China's missile stockpile has US, Taiwan on high alert

2019 China Military Power Evaluation Report says Beijing has more than 2,700 ballistic, cruise missiles

Sky Sword II missile

Sky Sword II missile (Wikimedia Commons photo)

TAIPEI (Taiwan News) — Beijing’s total number of land-launched ballistic missiles and cruise missiles has reached a high number, posing a serious threat to Taiwan, the U.S., and other Indo-Pacific countries, according to the 2019 China Military Power Evaluation Report released by the U.S. Department of Defense,

The report revealed that the total number of China’s land-based ballistic missiles and cruise missiles belonging to the People’s Liberation Army (PLA) Rocket Force reached a maximum of 2,740, which was an increase of 810 missiles from 2018, Liberty Times reported.

As a result, the U.S. Senate Committee on Armed Services recently adopted the Pacific Deterrence Initiative to include provisions to increase missile defense in the Pacific region.

Taiwan’s military has also taken measures to increase anti-missile defense, conducting firing tests of Patriot and Sky Bow missiles this year to verify its anti-missile capabilities. The Taiwanese military has also continued to develop and improve the performance and range of existing missiles.

Military sources pointed out that not all the rocket force’s missiles mentioned in the U.S. military report are aimed at Taiwan. A portion of its long-range and intercontinental missiles are intended to deter the U.S.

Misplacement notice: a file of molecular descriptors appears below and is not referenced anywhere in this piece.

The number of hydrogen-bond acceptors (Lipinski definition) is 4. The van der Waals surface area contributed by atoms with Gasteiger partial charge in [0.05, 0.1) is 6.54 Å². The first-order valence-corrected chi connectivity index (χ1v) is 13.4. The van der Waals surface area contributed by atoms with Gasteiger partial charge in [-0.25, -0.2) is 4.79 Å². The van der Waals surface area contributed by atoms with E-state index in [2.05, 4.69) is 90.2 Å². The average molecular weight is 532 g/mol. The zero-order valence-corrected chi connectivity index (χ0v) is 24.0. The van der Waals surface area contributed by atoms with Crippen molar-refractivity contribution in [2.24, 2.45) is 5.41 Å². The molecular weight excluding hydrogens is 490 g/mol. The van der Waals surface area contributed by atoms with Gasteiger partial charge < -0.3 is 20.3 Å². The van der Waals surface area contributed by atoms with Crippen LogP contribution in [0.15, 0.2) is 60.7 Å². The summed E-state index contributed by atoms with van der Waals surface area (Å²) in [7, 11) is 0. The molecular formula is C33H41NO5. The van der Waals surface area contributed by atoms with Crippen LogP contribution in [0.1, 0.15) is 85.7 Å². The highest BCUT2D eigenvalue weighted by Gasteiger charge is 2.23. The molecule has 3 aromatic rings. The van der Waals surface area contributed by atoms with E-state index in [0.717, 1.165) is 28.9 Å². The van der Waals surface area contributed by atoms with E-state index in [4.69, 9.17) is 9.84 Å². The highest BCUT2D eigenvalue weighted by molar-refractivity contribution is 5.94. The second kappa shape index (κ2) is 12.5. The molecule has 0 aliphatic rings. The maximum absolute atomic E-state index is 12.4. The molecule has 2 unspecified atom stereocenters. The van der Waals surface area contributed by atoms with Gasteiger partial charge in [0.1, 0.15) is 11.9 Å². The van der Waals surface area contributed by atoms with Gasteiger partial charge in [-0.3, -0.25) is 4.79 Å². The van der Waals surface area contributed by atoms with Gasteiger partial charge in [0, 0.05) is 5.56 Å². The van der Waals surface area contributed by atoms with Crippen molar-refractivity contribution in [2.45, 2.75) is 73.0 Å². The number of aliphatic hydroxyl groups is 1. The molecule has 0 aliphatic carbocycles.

However, Taiwan has not ignored the threats of China’s short-range and medium-range missiles and rockets. It has continually striven to improve its anti-missile capabilities.

The Taiwanese military regularly conducts missile firing exercises. This year, Sky Bow II missiles will be used as targets to verify the interception capabilities of its Patriot missiles.

In addition, Taiwan’s domestic Sky Bow III missiles have already been deployed around the nation. The military is further developing extended-range missiles to increase maximum interception altitude from 45 kilometers to about 70 kilometers.

Another type of missile, the Sky Sword II, was originally only used by the Air Force’s Indigenous Defense Fighters (IDF) but will be utilized by the Army and the Navy in the future. The Army has spent more than NT$143 million (US$4.8 million) to purchase the ground-launched version, while the Navy is expected to fit its newer ships with the "Sea Sword II" missile as the main armament for air defense at sea.